First PAH Patient Being Treated with Ubenimex in Extension of Phase 2 Study

Patrícia Silva, PhD avatar

by Patrícia Silva, PhD |

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Eiger BioPharmaceuticals recently announced that a first patient has completed the 24-week dosing in the Phase 2 LIBERTY study assessing ubenimex as a therapy for pulmonary arterial hypertension (PAH). That patient is now continuing with treatment in an open-label extension trial.

“There has been tremendous enthusiasm in the entire community — patients, families, investigators, and study staff at pulmonary hypertension centers — for the LIBERTY study and a new approach to treating PAH. The extension study shows our commitment to the community by offering an option to receive open-label ubenimex for at least 24 weeks after completing the double-blind study,” Joanne Quan, MD, chief medical officer at Eiger, said in a press release. “We look forward to completing enrollment in LIBERTY in mid-2017.”

LIBERTY (NCT02664558) is a randomized, double-blind, placebo-controlled study evaluating the efficacy, safety and tolerability of ubenimex, administered orally for 24 weeks, in patients with PAH (WHO Group 1). Treatment began in July. Those who complete the trial may be eligible to enroll in the  extension study and receive the drug for an additional 24 weeks, allowing researchers to collect further efficacy and safety data.

The study’s primary endpoint is changes in  pulmonary vascular resistance, and secondary goals include improvements in exercise capacity as measured by the 6-minute walk distance test and changes in the Borg dyspnea score, which measures shortness of breath.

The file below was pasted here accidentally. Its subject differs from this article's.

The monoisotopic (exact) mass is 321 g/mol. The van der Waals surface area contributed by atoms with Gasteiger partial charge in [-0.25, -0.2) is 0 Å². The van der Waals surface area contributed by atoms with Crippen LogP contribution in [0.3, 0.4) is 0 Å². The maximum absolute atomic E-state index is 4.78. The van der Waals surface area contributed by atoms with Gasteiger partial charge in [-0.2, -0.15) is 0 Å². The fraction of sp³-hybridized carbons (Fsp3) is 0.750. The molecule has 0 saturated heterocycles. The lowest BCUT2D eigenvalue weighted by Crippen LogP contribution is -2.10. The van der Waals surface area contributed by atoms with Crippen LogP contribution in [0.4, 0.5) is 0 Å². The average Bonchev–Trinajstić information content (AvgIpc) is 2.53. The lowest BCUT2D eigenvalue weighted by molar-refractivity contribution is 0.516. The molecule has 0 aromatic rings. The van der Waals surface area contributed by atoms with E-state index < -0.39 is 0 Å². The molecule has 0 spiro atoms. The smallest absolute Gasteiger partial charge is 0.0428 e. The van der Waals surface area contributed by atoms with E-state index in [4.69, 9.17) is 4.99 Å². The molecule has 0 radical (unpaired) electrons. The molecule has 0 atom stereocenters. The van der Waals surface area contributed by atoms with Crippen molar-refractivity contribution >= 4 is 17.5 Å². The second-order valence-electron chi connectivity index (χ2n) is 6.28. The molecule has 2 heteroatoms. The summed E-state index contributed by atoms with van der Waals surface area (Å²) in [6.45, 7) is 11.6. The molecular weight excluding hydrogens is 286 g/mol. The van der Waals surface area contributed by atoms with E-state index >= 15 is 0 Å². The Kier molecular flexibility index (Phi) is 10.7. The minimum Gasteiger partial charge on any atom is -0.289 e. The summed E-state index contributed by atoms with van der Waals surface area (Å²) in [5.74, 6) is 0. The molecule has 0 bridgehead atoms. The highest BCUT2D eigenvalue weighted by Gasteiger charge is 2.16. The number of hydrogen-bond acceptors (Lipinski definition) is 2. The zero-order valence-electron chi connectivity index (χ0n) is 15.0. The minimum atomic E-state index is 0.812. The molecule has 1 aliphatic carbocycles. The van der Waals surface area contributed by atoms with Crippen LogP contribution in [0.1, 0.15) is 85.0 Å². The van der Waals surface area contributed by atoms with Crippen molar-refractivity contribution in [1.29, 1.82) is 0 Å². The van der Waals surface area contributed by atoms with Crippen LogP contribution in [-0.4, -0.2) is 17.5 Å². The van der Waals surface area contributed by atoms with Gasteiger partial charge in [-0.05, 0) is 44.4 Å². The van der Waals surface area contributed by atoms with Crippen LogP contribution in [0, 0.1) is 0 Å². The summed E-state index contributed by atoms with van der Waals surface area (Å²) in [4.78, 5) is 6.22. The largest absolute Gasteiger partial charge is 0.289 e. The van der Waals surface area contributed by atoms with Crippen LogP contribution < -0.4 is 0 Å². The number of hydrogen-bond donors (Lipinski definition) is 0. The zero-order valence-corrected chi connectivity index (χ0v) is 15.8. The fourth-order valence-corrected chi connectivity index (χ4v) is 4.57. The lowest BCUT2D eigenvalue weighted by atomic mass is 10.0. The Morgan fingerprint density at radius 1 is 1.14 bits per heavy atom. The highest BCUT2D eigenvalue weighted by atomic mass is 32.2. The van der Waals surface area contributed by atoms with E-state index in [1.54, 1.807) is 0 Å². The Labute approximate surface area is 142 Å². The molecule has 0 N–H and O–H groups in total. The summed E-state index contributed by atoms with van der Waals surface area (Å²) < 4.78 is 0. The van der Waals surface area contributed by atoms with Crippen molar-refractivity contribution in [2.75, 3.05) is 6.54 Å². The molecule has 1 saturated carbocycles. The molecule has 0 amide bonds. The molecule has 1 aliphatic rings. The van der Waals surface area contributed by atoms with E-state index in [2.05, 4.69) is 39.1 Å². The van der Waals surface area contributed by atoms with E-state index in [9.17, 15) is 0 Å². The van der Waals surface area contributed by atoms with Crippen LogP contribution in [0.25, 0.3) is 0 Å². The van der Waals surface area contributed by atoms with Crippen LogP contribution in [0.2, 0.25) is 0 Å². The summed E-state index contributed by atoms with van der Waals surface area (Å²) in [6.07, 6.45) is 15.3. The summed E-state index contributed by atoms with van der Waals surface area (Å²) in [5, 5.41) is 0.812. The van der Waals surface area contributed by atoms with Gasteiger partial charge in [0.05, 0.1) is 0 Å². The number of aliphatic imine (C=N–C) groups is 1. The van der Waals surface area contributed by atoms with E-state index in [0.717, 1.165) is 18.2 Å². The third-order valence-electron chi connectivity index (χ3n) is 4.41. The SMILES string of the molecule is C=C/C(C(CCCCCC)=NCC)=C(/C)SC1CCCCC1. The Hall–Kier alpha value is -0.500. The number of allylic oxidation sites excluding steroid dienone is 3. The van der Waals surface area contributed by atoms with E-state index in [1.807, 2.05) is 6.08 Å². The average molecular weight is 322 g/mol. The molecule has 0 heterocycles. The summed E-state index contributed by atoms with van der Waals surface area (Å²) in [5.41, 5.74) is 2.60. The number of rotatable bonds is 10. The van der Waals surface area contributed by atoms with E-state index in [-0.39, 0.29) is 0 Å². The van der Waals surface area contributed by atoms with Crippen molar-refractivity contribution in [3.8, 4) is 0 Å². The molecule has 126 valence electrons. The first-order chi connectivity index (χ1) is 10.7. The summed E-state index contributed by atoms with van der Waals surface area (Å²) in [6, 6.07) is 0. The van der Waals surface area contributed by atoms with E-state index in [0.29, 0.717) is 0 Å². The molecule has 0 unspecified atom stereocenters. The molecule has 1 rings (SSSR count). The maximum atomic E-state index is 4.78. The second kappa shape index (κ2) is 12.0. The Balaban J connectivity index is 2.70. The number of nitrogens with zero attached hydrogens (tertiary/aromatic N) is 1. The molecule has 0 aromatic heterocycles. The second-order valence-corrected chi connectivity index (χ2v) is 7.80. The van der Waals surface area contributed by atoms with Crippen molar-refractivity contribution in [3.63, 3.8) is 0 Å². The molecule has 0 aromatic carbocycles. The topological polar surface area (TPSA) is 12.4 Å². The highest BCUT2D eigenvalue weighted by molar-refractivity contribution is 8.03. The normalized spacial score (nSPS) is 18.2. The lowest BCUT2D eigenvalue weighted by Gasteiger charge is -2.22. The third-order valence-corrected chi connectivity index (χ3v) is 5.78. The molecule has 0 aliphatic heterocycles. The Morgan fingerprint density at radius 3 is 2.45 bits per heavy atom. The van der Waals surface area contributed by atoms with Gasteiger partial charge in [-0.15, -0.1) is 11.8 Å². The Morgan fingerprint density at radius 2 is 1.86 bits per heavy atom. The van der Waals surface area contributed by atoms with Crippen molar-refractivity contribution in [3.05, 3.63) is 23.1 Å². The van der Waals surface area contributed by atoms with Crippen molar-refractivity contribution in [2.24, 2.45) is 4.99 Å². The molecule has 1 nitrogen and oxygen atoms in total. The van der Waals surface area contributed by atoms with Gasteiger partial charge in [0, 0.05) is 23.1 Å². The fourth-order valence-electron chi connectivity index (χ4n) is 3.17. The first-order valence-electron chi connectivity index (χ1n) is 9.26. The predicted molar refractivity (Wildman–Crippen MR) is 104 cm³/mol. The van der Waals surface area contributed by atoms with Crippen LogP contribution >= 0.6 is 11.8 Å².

Ubenimex is a well-characterized, oral small molecule inhibitor of leukotriene A4 hydrolase (LTA4H), the enzyme responsible for the formation of the pro-inflammatory mediator leukotriene B4 (LTB4). LTB4 is known to be elevated in PAH patients and in animal models of the disease.

Previous studies have suggested that elevated LTB4 levels might play a role in the inflammatory component of PAH, which could lead to obstructed arterioles and vasoconstriction. The Phase 2 study aims to test if blocking LTB4 could represent a promising new therapeutic approach.

“The LIBERTY study represents a potentially transformative, clinical translational effort with the goal to demonstrate, for the first time, disease modification in PAH,” said Roham Zamanian, MD, the study’s lead investigator of the study and director of the Adult PAH Program at Stanford.

“While multiple approved vasoactive agents have utility in the clinical management of the symptoms of PAH, they do not address the underlying inflammation which is an important signature of this cardiovascular disease,” he said. “We have arrived at a moment of shift of therapeutic paradigm, where we may have a chance to realize a potentially disease modifying approach.”

Ubenimex is approved in Japan, under the brand name Bestatin, as an adjunct to chemotherapy to extend survival and maintain remission after treatment for acute non-lymphocytic leukemia in adults. The drug has also been granted orphan drug designation for PAH by the U.S. Food and Drug Administration (FDA) and by the European Medicines Agency (EMA), but it is currently not approved for any indication in either the U.S. or Europe.

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